More than 100,000 elderly people with dementia are being sedated with drugs linked to increased risk of pneumonia, strokes and heart attacks.

The first long-term study of a class of drugs called neuroleptics found patients taking them died on average six months earlier than those switched to placebos.

According to the Alzheimer's Research Trust, the drugs are being used to sedate up to 125,000 dementia patients in the UK despite a warning from the Committee on Safety of Medicines three years ago.

Clive Ballard, professor of age-related disorders at King's College London, and lead researcher on the project, said: "We know from short-term studies that these drugs increase chest and other infections as well as ankle swelling.

"It is very clear that even over a six-month period of treatment, there is no benefit of neuroleptics in treating the behaviour in people with Alzheimer's disease when the symptoms are mild." The five-year study involved 165 Alzheimer's patients in UK nursing homes who had been taking neuroleptics for at least three months. About half carried on taking them while the others were given placebos instead.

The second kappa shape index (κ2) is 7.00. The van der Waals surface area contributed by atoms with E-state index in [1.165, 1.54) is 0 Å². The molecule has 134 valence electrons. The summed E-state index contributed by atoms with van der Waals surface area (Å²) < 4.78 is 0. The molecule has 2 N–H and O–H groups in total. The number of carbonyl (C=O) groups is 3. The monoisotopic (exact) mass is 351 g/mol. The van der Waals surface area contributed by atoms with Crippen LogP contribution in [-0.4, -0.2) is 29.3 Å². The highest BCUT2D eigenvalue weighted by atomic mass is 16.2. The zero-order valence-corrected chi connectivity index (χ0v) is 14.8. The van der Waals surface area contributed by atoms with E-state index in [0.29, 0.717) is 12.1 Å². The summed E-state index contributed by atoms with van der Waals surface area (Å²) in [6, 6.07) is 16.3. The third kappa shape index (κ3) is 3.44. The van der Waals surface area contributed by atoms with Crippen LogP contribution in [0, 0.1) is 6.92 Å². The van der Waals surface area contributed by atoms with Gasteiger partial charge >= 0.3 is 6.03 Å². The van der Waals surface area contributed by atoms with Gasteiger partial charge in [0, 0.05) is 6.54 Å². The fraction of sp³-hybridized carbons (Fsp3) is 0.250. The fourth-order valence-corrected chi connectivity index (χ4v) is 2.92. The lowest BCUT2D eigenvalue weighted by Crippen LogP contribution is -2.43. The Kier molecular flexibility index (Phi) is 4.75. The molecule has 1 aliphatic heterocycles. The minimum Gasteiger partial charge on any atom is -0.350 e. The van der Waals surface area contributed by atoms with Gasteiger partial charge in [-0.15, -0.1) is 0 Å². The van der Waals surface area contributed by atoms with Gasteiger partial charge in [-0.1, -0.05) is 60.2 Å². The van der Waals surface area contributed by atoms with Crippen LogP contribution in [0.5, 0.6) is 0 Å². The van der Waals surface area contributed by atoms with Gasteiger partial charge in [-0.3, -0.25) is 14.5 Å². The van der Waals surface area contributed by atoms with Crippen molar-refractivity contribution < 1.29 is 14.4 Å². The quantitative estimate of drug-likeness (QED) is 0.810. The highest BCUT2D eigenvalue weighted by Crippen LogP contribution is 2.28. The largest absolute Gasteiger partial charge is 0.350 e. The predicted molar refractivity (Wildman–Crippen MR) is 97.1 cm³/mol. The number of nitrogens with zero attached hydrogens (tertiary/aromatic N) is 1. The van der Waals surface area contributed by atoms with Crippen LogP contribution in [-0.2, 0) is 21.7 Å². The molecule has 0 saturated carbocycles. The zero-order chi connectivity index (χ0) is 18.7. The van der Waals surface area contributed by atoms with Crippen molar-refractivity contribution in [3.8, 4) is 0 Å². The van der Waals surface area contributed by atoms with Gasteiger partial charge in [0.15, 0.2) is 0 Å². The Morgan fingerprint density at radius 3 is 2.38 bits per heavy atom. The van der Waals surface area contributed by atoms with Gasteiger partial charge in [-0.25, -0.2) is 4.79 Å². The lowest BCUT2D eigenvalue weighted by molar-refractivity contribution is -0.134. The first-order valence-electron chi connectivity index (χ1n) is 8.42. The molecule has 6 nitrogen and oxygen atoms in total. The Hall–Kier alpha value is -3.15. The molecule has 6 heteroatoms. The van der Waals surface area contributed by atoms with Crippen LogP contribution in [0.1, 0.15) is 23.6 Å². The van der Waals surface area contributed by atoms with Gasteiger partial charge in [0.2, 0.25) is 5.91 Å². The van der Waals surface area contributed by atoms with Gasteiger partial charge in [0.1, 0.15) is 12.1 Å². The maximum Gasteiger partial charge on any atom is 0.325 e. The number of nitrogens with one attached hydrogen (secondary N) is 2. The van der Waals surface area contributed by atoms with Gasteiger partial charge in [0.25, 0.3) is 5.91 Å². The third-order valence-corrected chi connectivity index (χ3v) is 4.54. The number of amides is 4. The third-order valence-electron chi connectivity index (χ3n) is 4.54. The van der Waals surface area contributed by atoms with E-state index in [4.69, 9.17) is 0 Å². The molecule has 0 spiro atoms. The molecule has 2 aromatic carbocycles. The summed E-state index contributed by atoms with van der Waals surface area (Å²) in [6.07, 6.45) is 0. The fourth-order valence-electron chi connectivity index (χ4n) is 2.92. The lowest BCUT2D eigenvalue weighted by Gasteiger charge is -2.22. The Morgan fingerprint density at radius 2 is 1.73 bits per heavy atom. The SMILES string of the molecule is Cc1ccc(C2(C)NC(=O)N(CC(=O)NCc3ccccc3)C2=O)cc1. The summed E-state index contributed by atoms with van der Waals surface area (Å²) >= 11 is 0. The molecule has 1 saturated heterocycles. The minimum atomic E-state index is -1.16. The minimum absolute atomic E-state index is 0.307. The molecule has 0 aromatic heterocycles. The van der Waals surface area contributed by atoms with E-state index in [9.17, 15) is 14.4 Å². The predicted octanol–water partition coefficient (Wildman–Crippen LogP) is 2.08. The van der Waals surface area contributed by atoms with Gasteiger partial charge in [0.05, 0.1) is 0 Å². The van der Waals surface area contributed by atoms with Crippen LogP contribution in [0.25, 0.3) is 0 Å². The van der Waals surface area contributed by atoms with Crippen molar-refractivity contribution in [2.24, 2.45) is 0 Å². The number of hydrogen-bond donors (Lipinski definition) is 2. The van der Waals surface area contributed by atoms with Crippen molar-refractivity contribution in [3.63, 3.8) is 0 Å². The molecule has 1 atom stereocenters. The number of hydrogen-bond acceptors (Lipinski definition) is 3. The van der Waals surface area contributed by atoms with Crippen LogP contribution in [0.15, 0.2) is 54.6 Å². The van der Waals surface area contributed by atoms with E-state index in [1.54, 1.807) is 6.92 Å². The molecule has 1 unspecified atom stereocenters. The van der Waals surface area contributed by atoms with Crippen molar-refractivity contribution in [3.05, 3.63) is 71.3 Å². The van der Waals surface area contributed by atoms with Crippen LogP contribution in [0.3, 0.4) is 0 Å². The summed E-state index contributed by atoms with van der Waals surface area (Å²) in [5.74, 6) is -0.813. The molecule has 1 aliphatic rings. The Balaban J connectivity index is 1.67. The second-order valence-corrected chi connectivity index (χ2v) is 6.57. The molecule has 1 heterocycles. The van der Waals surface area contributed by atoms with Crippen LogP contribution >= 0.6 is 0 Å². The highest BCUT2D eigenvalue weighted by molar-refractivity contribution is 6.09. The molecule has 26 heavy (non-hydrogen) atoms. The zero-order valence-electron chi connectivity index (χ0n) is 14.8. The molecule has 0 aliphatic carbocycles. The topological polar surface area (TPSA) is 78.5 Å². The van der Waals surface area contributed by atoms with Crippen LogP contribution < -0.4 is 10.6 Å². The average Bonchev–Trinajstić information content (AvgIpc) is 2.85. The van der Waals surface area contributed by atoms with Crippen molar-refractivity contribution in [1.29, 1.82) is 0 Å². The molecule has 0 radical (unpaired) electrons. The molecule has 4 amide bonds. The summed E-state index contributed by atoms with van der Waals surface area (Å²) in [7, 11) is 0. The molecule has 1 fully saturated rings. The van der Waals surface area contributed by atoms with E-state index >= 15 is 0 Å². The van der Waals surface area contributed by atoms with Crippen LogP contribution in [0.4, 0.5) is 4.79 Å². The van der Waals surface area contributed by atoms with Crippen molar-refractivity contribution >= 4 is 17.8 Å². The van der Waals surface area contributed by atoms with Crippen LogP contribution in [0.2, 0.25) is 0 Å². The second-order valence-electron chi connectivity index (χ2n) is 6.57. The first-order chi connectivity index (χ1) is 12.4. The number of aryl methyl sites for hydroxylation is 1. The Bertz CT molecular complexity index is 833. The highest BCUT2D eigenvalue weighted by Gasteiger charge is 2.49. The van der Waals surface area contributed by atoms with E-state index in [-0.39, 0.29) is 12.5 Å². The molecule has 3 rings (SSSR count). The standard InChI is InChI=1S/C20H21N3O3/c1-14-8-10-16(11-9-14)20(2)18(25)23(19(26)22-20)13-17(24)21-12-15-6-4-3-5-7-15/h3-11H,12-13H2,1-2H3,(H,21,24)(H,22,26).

After two years, only 55 per cent of those taking the neuroleptics were still alive, compared to 78 per cent of those not taking them.

After three years the proportion taking the drugs who were still alive was 35 per cent, compared to 62 per cent of the placebo group.

There are over a dozen drugs in the neuroleptic class. Those being taken by patients in the research were chlorpromazine (Largactil), haloperidol (Serenace), trifluoperazine (Stelazine), risperidone (Risperdal) and thioridazine (Melleril). The last of these was withdrawn by its maker Novartis in 2005.

A spokesman for Janssen-Cilag, the company that makes Risperdal, said: "We have not been able to see the full study.

"All we would say at this point is we work within the license for Risperdal and if you look at the license it is not indicated for this patient population."